The Maryland Department of Natural Resources announced results of this year’s juvenile striped bass survey, which tracks the reproductive success of the iconic fish in the Chesapeake Bay. The 2021 young-of-year index is 3.2 which is slightly higher than last year but still below the long-term average of 11.4.
The coastal striped bass population has decreased in size, but is still capable of strong reproduction with the right environmental conditions. Variable spawning success is a well-known characteristic of the species. The index is slightly higher than 2020 but consecutive below average indices are a concern, and biologists continue to examine factors that might limit spawning success.
Atlantic Coast states enacted responsible conservation measures in recent years to reduce harvest and protect striped bass during spawning season. Maryland will work with other states in the Atlantic States Marine Fisheries Commission to develop additional measures to enhance the striped bass population through the Atlantic striped bass fishery management plan.
Other noteworthy observations of the survey were increased numbers of Atlantic menhaden in the Choptank River and healthy reproduction of American shad in the Potomac River. The survey also documented reproduction of invasive blue catfish in the upper Chesapeake Bay for the first time.
Twenty-two survey sites are located in four major spawning areas: the Choptank, Nanticoke, and Potomac rivers, and the Upper Chesapeake Bay. Biologists visit each site three times per summer, collecting fish with two sweeps of a 100-foot beach seine net. The index represents the average number of recently hatched striped bass, commonly called rockfish, captured in each sample.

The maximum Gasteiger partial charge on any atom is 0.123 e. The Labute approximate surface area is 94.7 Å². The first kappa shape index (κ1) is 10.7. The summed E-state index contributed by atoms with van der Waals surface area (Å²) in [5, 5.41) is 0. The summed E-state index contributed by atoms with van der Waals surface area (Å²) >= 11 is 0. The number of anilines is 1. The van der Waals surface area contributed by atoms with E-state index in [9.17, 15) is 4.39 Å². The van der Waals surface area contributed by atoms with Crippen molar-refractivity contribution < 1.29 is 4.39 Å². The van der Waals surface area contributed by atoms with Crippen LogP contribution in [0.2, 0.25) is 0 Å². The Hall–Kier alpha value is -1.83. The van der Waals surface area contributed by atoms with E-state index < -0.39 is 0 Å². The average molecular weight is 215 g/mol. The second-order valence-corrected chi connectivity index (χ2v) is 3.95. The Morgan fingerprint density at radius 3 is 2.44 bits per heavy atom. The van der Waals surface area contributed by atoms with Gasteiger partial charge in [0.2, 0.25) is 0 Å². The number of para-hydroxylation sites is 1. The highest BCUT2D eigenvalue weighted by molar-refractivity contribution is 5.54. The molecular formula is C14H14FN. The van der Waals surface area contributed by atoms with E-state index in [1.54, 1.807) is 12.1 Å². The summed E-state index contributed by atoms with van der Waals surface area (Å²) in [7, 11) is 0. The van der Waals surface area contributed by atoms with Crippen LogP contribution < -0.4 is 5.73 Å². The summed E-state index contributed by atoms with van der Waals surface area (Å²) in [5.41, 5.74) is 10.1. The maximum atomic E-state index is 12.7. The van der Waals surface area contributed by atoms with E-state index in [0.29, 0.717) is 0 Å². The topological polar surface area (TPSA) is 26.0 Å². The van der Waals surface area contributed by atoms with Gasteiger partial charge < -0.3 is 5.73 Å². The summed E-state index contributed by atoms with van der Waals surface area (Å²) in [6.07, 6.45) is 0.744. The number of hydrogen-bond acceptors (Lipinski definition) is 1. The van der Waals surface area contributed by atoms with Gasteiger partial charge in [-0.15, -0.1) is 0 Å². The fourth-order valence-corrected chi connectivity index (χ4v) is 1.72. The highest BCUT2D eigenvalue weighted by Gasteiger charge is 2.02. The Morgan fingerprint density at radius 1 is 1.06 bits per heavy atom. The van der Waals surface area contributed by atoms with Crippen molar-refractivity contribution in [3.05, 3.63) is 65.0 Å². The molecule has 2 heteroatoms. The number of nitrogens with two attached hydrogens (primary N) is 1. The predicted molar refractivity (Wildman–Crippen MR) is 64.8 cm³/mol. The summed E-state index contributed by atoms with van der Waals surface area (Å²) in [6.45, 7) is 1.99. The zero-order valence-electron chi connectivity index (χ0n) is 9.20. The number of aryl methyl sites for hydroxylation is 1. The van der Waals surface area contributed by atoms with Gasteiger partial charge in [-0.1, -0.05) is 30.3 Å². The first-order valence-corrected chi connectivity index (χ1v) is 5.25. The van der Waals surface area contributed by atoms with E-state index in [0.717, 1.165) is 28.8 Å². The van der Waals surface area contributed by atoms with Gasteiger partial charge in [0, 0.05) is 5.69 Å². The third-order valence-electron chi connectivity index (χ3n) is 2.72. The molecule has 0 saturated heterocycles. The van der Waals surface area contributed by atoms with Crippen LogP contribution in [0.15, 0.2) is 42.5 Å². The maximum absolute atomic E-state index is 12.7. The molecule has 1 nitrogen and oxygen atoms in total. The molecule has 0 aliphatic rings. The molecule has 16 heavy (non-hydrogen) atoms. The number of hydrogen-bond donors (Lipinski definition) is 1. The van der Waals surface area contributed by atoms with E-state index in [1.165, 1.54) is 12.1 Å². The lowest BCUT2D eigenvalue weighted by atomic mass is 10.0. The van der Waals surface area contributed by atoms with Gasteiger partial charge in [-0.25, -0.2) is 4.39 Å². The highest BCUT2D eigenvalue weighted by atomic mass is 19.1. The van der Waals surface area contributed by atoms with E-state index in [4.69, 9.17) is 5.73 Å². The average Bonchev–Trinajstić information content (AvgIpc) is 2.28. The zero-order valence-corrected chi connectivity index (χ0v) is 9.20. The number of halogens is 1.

The Virginia Institute of Marine Science conducts a similar survey in the southern portion of Chesapeake Bay.
Response from the Chesapeake Bay Foundation
CBF’s Maryland Senior Fisheries Scientist Allison Colden issued this statement in response to the declining Maryland numbers:
“With the third year in a row of below average striped bass recruitment, we cannot continue to ignore this troubling trend. Progress must be made to reduce mortality, protect spawning striped bass, and safeguard the above average 2015 cohort of fish that will soon enter the fishery. We also must double-down on our efforts to prevent pollutants from reaching the Chesapeake Bay, which exacerbate dead zones that contribute to greater striped bass mortality.”
Chesapeake Bay Foundation Senior Regional Ecosystem Scientist Chris Moore issued the following statement.
“The low recruitment of young-of-the-year striped bass in parts of the Chesapeake Bay, a crucial nursery area for 70 percent of striped bass on the East Coast, continues the troubling news about this iconic fish. With the Atlantic States Marine Fisheries Commission meeting next week, this in another reminder of the need for decisive action to rebuild the striped bass population in the Bay and up and down the East Coast.
“Rebuilding striped bass numbers is going to take all of us working together, from coastal states carefully managing the fishery to anglers ensuring that released fish survive. Despite encouraging news about the reduction in harvest last year, we still have much to do in order to restore the striped bass population.”